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History & Culture

Garam Masala | Origin of Indian Spices

Many Westerners only know the generic British term "curry", but there's so much more to Indian spices! Garam masala, for example, is a blend of spices commonly used across India.

When I first came to Scandinavia from India in the 1980s, hardly anybody knew of turmeric, let alone the spice Garam masala. But today, Garam masala is nearly a household name, found in a variety of Indian dishes. If you’ve ever ordered Chicken Tikka masala, Tandoori chicken or Biryani, chances are your dish was made with Garam masala.

Origins of spices

Written documents on Indian spices can be traced back to the first century (CE) in the Indian holy book, Ramayana.3 Spices are the soul and body of Indian cuisine. Without them, it’s impossible to create the taste, aroma, fragrance or flavour of authentic Indian food.  In India, spices can be classified into three categories: Basic, Complementary and Aromatic spices.3 There were times when aromatic spices such as Saffron, nutmeg, and cardamoms were too expensive for all but the most affluent families, whereas basic spices such as chillies, coriander and cumin were cheaper and therefore affordable for the poor.4

Fun Fact: Spices are also used for their medicinal properties in Indian traditional medicine, known as Ayurveda. Recently, fresh turmeric has gained acclaim for its antibiotic, antiseptic and anti-inflammatory effects.5 

What is Garam masala?

Garam masala is a north Indian dry spice mixture. In Hindi, the name Garam masala means “hot mixture of spices”, and as the name suggests, Garam masala is a hot and pungent spice mix. In India, Garam masala spice mix notoriously varies from one region to another—in fact, it’s made from a spice palette of up to 32 ingredients!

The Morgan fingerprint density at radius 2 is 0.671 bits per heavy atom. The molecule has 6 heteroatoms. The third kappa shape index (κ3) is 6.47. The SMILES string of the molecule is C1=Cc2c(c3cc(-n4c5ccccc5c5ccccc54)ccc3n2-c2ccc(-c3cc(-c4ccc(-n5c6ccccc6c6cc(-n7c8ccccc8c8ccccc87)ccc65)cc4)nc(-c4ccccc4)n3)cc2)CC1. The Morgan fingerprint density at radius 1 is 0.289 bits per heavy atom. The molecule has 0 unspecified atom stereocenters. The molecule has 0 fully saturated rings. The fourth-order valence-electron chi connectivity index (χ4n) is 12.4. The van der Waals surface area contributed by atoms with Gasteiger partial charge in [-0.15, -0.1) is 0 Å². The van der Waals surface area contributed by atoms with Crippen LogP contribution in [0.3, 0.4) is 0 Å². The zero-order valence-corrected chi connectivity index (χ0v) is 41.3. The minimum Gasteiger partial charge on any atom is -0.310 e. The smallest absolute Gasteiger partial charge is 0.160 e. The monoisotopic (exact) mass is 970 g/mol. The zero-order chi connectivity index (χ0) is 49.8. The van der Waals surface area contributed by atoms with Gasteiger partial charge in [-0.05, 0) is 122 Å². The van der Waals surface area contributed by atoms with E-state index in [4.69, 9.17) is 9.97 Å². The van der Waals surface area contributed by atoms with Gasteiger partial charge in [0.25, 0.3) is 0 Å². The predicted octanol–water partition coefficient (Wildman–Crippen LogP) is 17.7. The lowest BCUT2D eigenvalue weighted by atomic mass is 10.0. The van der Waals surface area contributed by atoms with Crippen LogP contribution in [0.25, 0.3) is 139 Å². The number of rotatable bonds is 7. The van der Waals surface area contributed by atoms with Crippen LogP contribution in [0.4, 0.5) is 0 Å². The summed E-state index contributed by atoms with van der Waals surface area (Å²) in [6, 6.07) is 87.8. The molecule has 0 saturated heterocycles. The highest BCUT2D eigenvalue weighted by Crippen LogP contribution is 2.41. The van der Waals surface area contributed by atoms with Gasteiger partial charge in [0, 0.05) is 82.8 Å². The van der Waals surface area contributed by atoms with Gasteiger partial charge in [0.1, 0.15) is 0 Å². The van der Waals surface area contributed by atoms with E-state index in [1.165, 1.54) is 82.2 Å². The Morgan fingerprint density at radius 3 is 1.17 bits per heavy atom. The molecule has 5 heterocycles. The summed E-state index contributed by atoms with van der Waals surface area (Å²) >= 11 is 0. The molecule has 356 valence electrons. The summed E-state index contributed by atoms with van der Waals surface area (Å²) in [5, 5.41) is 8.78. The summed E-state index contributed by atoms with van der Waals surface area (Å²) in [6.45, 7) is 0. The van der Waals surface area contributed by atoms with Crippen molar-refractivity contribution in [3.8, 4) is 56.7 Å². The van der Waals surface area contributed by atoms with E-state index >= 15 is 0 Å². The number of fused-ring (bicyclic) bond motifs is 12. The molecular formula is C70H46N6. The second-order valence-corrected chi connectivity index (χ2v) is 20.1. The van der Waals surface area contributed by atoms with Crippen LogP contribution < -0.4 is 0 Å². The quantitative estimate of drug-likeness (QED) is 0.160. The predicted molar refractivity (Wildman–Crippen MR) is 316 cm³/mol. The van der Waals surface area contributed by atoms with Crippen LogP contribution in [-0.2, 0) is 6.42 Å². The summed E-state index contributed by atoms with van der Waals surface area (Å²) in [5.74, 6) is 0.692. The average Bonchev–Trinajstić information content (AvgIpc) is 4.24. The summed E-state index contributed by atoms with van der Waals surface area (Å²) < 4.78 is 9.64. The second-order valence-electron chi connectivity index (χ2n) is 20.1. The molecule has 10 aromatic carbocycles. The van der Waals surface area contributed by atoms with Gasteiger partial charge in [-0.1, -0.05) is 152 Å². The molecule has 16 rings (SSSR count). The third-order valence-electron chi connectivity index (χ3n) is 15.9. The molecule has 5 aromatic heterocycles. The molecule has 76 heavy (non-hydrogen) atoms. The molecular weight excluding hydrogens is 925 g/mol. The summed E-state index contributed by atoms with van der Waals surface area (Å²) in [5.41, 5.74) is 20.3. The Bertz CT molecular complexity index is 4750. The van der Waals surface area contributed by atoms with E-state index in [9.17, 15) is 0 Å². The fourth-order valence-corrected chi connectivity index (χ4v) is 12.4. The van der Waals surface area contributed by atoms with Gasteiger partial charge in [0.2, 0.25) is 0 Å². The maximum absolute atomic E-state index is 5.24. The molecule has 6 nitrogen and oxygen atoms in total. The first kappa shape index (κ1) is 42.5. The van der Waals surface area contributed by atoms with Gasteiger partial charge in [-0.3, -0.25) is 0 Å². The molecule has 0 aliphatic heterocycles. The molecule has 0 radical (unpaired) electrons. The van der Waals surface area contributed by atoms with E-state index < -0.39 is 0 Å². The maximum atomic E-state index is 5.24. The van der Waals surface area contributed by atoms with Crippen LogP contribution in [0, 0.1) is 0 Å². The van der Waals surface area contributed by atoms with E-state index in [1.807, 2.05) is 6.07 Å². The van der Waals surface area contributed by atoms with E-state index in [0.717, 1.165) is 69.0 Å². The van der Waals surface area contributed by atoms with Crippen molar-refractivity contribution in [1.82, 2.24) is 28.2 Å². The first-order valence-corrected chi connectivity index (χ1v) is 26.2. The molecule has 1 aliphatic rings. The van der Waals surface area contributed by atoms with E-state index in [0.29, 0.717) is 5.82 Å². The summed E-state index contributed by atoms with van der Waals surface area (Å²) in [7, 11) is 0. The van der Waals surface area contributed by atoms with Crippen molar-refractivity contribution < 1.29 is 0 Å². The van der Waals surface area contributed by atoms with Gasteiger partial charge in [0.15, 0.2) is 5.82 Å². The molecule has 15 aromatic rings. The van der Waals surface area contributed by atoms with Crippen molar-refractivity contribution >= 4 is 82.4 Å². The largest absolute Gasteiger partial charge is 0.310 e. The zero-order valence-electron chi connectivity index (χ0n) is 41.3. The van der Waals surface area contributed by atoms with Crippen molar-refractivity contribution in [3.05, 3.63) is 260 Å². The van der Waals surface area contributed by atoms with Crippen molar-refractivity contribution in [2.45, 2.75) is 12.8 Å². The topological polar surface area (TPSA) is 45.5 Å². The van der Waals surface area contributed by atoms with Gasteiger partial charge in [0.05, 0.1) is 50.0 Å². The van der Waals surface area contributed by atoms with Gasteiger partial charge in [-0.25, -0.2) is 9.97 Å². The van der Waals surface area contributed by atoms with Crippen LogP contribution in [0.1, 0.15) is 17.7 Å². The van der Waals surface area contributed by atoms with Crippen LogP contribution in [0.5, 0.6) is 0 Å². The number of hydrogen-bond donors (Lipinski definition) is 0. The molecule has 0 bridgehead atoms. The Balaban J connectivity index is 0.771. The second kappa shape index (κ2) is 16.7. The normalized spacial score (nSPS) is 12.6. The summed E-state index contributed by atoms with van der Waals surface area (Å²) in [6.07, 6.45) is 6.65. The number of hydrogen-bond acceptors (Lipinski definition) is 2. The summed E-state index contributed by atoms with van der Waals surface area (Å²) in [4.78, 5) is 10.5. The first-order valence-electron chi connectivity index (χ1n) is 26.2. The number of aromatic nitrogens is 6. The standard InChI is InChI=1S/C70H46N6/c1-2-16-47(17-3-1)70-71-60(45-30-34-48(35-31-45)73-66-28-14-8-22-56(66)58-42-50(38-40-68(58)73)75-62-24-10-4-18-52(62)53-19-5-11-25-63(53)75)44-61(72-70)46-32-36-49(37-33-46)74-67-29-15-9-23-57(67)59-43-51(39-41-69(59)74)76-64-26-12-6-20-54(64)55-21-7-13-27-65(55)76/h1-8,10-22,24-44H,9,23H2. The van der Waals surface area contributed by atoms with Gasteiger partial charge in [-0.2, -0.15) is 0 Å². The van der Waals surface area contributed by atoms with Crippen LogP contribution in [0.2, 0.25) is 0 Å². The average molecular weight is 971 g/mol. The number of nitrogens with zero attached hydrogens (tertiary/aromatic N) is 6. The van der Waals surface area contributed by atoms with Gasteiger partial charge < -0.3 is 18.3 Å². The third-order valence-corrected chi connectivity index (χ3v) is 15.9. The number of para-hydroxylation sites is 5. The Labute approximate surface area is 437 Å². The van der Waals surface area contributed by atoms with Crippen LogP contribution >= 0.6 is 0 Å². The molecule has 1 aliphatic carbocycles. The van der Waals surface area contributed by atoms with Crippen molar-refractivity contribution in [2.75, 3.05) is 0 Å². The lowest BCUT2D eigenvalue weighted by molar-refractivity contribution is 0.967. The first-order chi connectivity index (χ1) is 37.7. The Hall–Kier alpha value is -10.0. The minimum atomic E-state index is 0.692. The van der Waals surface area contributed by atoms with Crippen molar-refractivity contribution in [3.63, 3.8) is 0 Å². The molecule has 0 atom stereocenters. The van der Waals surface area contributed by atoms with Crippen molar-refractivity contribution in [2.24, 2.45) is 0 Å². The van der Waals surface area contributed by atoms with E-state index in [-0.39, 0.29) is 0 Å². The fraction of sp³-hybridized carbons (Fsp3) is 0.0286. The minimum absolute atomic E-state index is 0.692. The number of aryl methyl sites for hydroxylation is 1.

Each household even has its own flavour of Garam masala, which mostly depends on the dish you wish to make. Moreover, the colour of Garam masala also varies from brown earthy to deep orange, depending on how you tweak the ratio of the spices.

What is Garam masala made of?

The main spices that are commonly used in Garam masala are coriander seeds, black cumin seeds, green cardamoms, cloves, cinnamon and pepper. Additionally, aromatic spices such as nutmeg, star anise and mace are sometimes blended in, depending on the taste you prefer. 

There are a few commonly known Garam masala mixtures—notably Kashmiri Garam masala and Punjabi Garam masala, which are used in a variety of dishes in India. There are even several twists to these Garam masalas in Kashmirian and Punjabi styles. Here are two prominent blends and how to make them:

Kashmiri Garam Masala Blend6

Originating from the state of Kashmir, the Kashmiri Garam masala blend consists of cumin seeds, green cardamom, coriander seeds, whole black peppercorns, fennel seeds, cinnamon stick, cloves, bay leaf, nutmeg, turmeric, Kashmiri chilli and ginger. This blend can be used in Indian dishes such as Rogan josh, rice pulao and Kashmiri Paneer gravy among other recipes. 

Punjabi Garam Masala Blend7

Coming from the Punjab state, the Punjabi Garam masala includes ingredients such as cumin seeds, green cardamom, coriander seeds, whole black peppercorns, fennel seeds, cinnamon stick, cloves, bay leaves, dry ginger powder and nutmeg are commonly used. Punjabi Garam masala is one of the main ingredients in the famous Indian dish Chicken tikka masala. 

When to use Garam Masala?

Sometimes, Garam masala is used at the beginning of the cooking process, and sometimes at the end. This will depend on whether or not the spices are roasted before grinding. 

When roasted, the Garam masala is added at the end of the cooking process to give the food a burst of flavour and aroma. If the mixture is not roasted, it should be added to the hot oil from the beginning to bring out its aromas and flavours.

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